On Friday night, interviewed by the independent television station TIM, Fernando Lima, chairperson of the media company Mediacoop, which publishes the weekly paper ‘Savana’ and the daily newsheet ‘Mediafax’, displayed a copy of the letter which the regulatory body, the INCM, had sent to the two operators. Text messaging now seems to have returned to normal.

In the post-election violence in Kenya in 2008, the government considered closing down the SMS messaging system that was being used to send hate messages. Safaricom CEO Michael Joseph has said in a subsequent interview that mobile phone providers convinced the government to pass up this idea, and instead allow the providers to send out messages of peace and calm, which Safaricom did to all nine million of its customers.

It was also reported that a list of more than 1,700 contacts of individuals who created or forwarded SMS messages to incite ethnic violence had been compiled and was awaiting action by government.

However, the government did ban broadcasting and this gave coverage by Kenya's bloggers a new prominence as one of the few ways left open to discover what was happening. It also gave birth to Ushahidi, which helped to track and map violent incidents in the country.

The worst occasion of this kind of banning of SMS was the Ethiopian government after the contested elections in 2005. The ban remained in force for two years. In Ethiopia, the opposition party Kinijit was particularly effective at using text messaging to mobilise its supporters and get them to the polling booths. Then when the election result was announced the government took fright, contested what had happened and then moved quickly to shut down the SMS service to ensure the opposition party couldn't use it again.

With no acknowledgement of why it had been banned, subscribers simply received the following message announcing its re-opening: ‘[Wishing] you [a] happy Ethiopian Millennium. And now the SMS service is launched.’

SMS is a media channel but there are almost no ground rules governing either access to it by content providers or under what circumstances it can be closed down. Mobile operators can be pressured by governments to shut the service and have to take the income hit from that decision: their rights are not protected in any way. You can hardly sue the government or the regulator for loss of trade if they are the hand that gives you your licence to do business.

According to a national survey carried out in Ghana for Audiencescapes, 16 per cent of the sample had got news and information in the last week using SMS, compared to 18 per cent from newspapers. In other words, the mobile is becoming almost as important as newspapers as a channel through which citizens get certain types of information.

But there are no ground rules governing who can use it and why, and the rules that do exist don't make sense. For example, Econet had to withdraw a service it was proving to Zimbabwe's MDC (Movement for Democratic Change) as it was claimed that it was broadcasting when it was not licensed to do so. It was operating an information service for its activists using a service provided by kubutana.net.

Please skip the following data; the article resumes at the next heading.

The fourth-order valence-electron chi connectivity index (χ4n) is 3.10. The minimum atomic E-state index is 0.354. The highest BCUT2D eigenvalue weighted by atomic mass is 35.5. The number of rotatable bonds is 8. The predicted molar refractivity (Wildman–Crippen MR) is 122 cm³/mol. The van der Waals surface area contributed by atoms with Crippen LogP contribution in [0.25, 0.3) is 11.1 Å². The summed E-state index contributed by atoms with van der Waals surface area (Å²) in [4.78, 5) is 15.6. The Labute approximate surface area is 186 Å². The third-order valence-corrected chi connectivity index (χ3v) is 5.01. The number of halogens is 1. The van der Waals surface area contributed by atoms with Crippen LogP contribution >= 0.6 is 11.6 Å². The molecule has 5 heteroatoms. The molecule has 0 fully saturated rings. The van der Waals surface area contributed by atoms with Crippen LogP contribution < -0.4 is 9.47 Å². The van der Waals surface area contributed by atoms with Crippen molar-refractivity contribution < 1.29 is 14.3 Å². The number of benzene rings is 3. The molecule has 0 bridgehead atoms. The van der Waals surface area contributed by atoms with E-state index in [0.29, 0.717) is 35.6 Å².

In an interview in June when the banning took place, Broadcasting Authority of Zimbabwe Chief Executive Obert Muganyura said that the MDC-T's (Movement for Democratic Change – Tsvangirai) toll-free audio service was illegal under the Broadcasting Services Act. ‘According to the law, broadcasts that are provided through cellular systems require a licence from BAZ [Broadcasting Authority of Zimbabwe]. There are services that have been offered by some institutions, including MDC-T, where the public can dial and receive audio programmes.

‘These services are classified under the Broadcasting Services Act and once anyone decides to provide such services, the network providers must follow procedures of licensing for consideration,’ he said. So how is the internet different from SMS, save that government fears the larger user base of the latter more?

Finally, as the world turns, there was a report this week in the DRC (Democratic Republic of Congo) newspaper Le Potentiel saying that sales of newspapers were being undercut by piracy (photocopying of issues) and by people using the internet to access daily news.

Shabani Keni, a vendor of the newspaper, told its reporter: ‘Le Potentiel has serious difficulties in selling their wares. This is because it is on the web. It's not bad to put a newspaper on the Internet. Globalization means it has to happen. But the output of the newspaper Le Potentiel [on the Internet] should be limited in order not to blunt the desire of readers [to buy it].’

Online business model, anyone?

BROUGHT TO YOU BY PAMBAZUKA NEWS

* This article was originally published by Balancing Act Africa.
* Please send comments to editor@pambazuka.org or comment online at Pambazuka News.


Readers' Comments

Let your voice be heard. Comment on this article.




↑ back to top

ISSN 1753-6839 Pambazuka News English Edition http://www.pambazuka.org/en/

ISSN 1753-6847 Pambazuka News en Français http://www.pambazuka.org/fr/

ISSN 1757-6504 Pambazuka News em Português http://www.pambazuka.org/pt/

© 2009 Fahamu - http://www.fahamu.org/